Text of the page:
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’None of those’: Australia’s big tax problem

TAX ROUNDTABLE
Independent member for Wentworth Allegra Spender is campaigning for an overhaul of Australia’s tax system. Picture: NCA NewsWire / Martin Ollman

Australia’s housing crisis, falling international competitiveness, lacklustre wages growth and the impact of climate change all risk worsening if wholesale tax changes aren’t pursued, independent MP Allegra Spender has warned.

Inviting representatives from unions, environmental and social services groups and community sector organisations to the latest round of consultations for her independent tax review, the Wentworth MP said reform was a pressing priority.

Speaking to the roundtable held in Canberra on Friday, Ms Spender said tax reform was one of the most “neglected” issues facing the country.

“Tax is not the only driver of some of the challenges that we face as a country. But frankly, it's an issue too important to ignore.

“A tax system should be sustainable, simple, fair and drive strong economic outcomes – ours is none of those things.”

TAX ROUNDTABLE
Independent MP Allegra Spender convened a roundtable on tax reform in Canberra on Friday. Picture: NCA NewsWire / Martin Ollman

Australia faces a tax reform deadlock that has lasted more than two decades, with no major changes to the tax and transfer system since the introduction of the GST in mid-2000.

Ms Spender also hit out at the major parties that she said had sought to “wedge each other” over the issue and consequently deal themselves out of debate.

“The truth is that neither major party is willing to embark on a reform process alone. Both sides have tried and both have been burned by the experience.

“It’s something which could be cause for despair – but I choose to look at it as an opportunity,” she added.

Following consultation, Ms Spender plans to release a white paper on tax reform by mid-2024.

Despite Ms Spender’s advocacy, breaking the ongoing inaction on meaningful tax reform faces resistance from both the government and the opposition.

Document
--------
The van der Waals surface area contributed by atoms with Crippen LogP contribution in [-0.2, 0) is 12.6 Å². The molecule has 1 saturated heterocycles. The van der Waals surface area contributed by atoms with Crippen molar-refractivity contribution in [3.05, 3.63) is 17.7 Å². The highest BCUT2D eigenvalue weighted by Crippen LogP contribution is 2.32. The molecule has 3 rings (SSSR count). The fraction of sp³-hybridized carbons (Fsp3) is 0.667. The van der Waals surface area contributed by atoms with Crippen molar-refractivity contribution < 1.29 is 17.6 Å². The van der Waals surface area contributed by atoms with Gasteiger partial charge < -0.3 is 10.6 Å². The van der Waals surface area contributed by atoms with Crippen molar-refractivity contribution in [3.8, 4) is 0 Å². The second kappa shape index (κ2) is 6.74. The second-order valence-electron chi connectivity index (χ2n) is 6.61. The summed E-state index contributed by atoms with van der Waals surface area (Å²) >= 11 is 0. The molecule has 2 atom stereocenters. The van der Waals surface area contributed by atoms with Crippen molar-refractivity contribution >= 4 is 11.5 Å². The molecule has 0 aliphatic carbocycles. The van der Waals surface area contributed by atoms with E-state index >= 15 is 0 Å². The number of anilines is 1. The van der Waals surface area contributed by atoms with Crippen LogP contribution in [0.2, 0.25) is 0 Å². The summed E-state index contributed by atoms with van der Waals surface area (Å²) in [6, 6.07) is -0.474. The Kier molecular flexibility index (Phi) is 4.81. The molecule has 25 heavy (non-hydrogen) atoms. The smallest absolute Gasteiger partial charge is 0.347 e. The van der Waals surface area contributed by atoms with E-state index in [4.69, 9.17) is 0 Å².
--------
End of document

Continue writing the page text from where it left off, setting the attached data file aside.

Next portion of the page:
TREASURER CHALMERS
Treasurer Jim Chalmers ruled out changes. Picture: NCA NewsWire / Martin Ollman

As recently as this week, Treasurer Jim Chalmers ruled out major changes, arguing the government would instead pursue incremental improvements to the country’s tax system.

“We've made it clear that when it comes to multinationals, when it comes to the petroleum resource rent tax, and when it comes to high balanced superannuation, that there are changes to be made there to make the tax base more robust,” Dr Chalmers told reporters in Canberra.

Meanwhile, opposition representatives were not present at the consultations on Friday despite attending previous meetings.

The third round of consultations Ms Spender has hosted follow meetings with tax policy experts including former Treasury boss Ken Henry and ANU Tax and Transfer Policy Institute director Robert Breunig in March. Ms Spender also met with peak business groups in July.

Aust politician Prime Minister John Howard (r) shaking hands with Treasurer Peter Costello while promoting GST tax package 14 Aug 1998.
Australia has not seen major tax reform since the introduction of the GST in 2000 by former treasurer Peter Costello and prime minister John Howard.

Ms Spender’s new round of consultations come after fresh GDP figures revealed the Australian economy expanded by just 2.1 per cent in the year to June, with Australia now facing a “per-capita recession”, as population growth outstrips economic growth in the first half of 2023.

The data also showed Australia’s productivity problem continued to deepen, with productivity growth sinking by 3.5 per cent in the year to June 2023 to reach its lowest level since March 2016.

Campaigning in the May 2022 federal election, Ms Spender previously pushed for a wide-ranging tax review to consider the competitiveness of Australia’s corporate tax rate while also canvassing changes to state-based taxes including stamp duty and payroll tax.